21. Lee, Y.-C., Li, M.-L., Yen, T.-M., & Huang, T.-H. (2010). Analysis of adopting an integrated decision making trial and evaluation laboratory on a technology acceptance model. Expert Systems with Applications, 37(2), 1745–1754.Google Scholar
  22. Liccardi, I., Ounnas, A., Pau, R., Massey, E., Kinnunen, P., Lewthwaite, S., . . . Sarkar, C. (2007). The role of social networks in students' learning experiences. Paper presented at the ACM Sigcse Bulletin.Google Scholar
  23. Lim, J., & Richardson, J. C. (2016). Exploring the effects of students' social networking experience on social presence and perceptions of using SNSs for educational purposes. The Internet and Higher Education, 29, 31–39.Google Scholar
  24. Nilashi, M., Zakaria, R., Ibrahim, O., Majid, M. Z. A., Zin, R. M., & Farahmand, M. (2015). MCPCM: A DEMATEL-ANP-based multi-criteria decision-making approach to evaluate the critical success factors in construction projects. Arabian Journal for Science and Engineering, 40(2), 343–361.Google Scholar
  25. Pang, H. (2018). Exploring the beneficial effects of social networking site use on Chinese students’ perceptions of social capital and psychological well-being in Germany. International Journal of Intercultural Relations, 67, 1–11.Google Scholar
  26. Pempek, T. A., Yermolayeva, Y. A., & Calvert, S. L. (2009). College students' social networking experiences on Facebook. Journal of Applied Developmental Psychology, 30(3), 227–238.Google Scholar
  27. Roblyer, M. D., McDaniel, M., Webb, M., Herman, J., & Witty, J. V. (2010). Findings on Facebook in higher education: A comparison of college faculty and student uses and perceptions of social networking sites. The Internet and Higher Education, 13(3), 134–140.Google Scholar
  28. Salahshour Rad, M., Nilashi, M., Mohamed Dahlan, H., & Ibrahim, O. (2017). Academic researchers’ behavioural intention to use academic social networking sites: A case of Malaysian research universities. Information Development, 026666691774192.
  29. Salahshour, M., Dahlan, H. M., Iahad, N. A., Nilashi, M., & Ibrahim, O. (2015). Using a multi-criteria decision making approach for assessing the factors affecting social network sites intention to use. Journal of Soft Computing and Decision Support Systems, 2(3), 20–28.Google Scholar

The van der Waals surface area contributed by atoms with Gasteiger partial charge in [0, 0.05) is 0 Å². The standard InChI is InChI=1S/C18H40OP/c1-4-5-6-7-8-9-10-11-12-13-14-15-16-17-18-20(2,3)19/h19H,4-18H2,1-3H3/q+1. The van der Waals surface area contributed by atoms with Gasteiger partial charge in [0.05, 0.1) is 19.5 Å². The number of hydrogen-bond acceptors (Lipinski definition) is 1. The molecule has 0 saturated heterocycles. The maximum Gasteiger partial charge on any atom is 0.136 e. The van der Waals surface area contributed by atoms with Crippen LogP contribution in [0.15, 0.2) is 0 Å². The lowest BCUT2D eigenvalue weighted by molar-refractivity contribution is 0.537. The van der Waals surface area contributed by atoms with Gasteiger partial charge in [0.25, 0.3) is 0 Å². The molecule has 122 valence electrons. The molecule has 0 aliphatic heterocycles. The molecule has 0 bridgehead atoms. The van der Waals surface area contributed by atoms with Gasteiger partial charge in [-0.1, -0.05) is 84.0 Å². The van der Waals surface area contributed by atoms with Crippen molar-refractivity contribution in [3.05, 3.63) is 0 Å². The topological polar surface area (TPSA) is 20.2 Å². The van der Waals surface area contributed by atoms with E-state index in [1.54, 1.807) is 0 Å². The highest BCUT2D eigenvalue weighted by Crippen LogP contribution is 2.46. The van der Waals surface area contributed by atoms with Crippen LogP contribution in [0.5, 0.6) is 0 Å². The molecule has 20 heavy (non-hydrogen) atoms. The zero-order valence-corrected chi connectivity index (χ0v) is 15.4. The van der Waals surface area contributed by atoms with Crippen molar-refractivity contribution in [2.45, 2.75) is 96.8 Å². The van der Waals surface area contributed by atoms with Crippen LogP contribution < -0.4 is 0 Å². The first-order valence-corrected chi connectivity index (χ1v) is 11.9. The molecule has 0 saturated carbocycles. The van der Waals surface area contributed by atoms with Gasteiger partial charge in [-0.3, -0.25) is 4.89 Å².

30. Salahshour, M., Dahlan, H. M., Iahad, N. A., & Nilashi, M. (2017). The role of demographic factors on academic social networking sites use behaviour from academic researchers perspective. Journal of Soft Computing and Decision Support Systems, 4(4), 11–16.Google Scholar
  31. Shieh, J. I., Wu, H. H., & Huang, K. K. (2010). A DEMATEL method in identifying key success factors of hospital service quality. Knowledge-Based Systems, 23(3), 277–282.Google Scholar
  32. Tsai, W. H., & Chou, W. C. (2009). Selecting management systems for sustainable development in SMEs: A novel hybrid model based on DEMATEL, ANP, and ZOGP. Expert Systems with Applications, 36(2), 1444–1458.Google Scholar
  33. Tzeng, G. H., Chiang, C. H., & Li, C. W. (2007). Evaluating intertwined effects in e-learning programs: A novel hybrid MCDM model based on factor analysis and DEMATEL. Expert Systems with Applications, 32(4), 1028–1044.Google Scholar
  34. Valenzuela, S., Park, N., & Kee, K. F. (2009). Is there social capital in a social network site?: Facebook use and college students' life satisfaction, trust, and participation. Journal of Computer-Mediated Communication, 14(4), 875–901.Google Scholar
  35. Valkenburg, P. M., Peter, J., & Schouten, A. P. (2006). Friend networking sites and their relationship to adolescents' well-being and social self-esteem. Cyberpsychology & Behavior, 9(5), 584–590.Google Scholar
  36. Wang, Z., Mathiyazhagan, K., Xu, L., & Diabat, A. (2016). A decision making trial and evaluation laboratory approach to analyze the barriers to green supply chain management adoption in a food packaging company. Journal of Cleaner Production, 117, 19–28.Google Scholar
  37. Wu, W. W. (2008). Choosing knowledge management strategies by using a combined ANP and DEMATEL approach. Expert Systems with Applications, 35(3), 828–835.Google Scholar
  38. Yadegaridehkordi, E., Hourmand, M., Nilashi, M., Shuib, L., Ahani, A., & Ibrahim, O. (2018). Influence of big data adoption on manufacturing companies' performance: An integrated DEMATEL-ANFIS approach. Technological Forecasting and Social Change, 137, 199–210.Google Scholar
  39. Yang, H.-L., & Tang, J.-H. (2003). Effects of social network on students’ performance: A web-based forum study in Taiwan. Journal of Asynchronous Learning Networks, 7(3), 93–107.Google Scholar
  40. Yu, A. Y., Tian, S. W., Vogel, D., & Kwok, R. C.-W. (2010). Can learning be virtually boosted? An investigation of online social networking impacts. Computers & Education, 55(4), 1494–1503.Google Scholar

Copyright information

© Springer Science+Business Media, LLC, part of Springer Nature 2019

Authors and Affiliations

  • Sarminah Samad
    • 1
  • Mehrbakhsh Nilashi
    • 2
    Email author
  • Othman Ibrahim
    • 3
  1. 1.CBA Research Centre, Department of Business Administration, Collage of Business and AdministrationPrincess Nourah Bint Abdulrahman UniversityRiyadhSaudi Arabia
  2. 2.School of Computing, Faculty of EngineeringUniversiti Teknologi MalaysiaJohor BahruMalaysia
  3. 3.Azman Hashim International Business SchoolUniversiti Teknologi Malaysia (UTM)SkudaiMalaysia

Personalised recommendations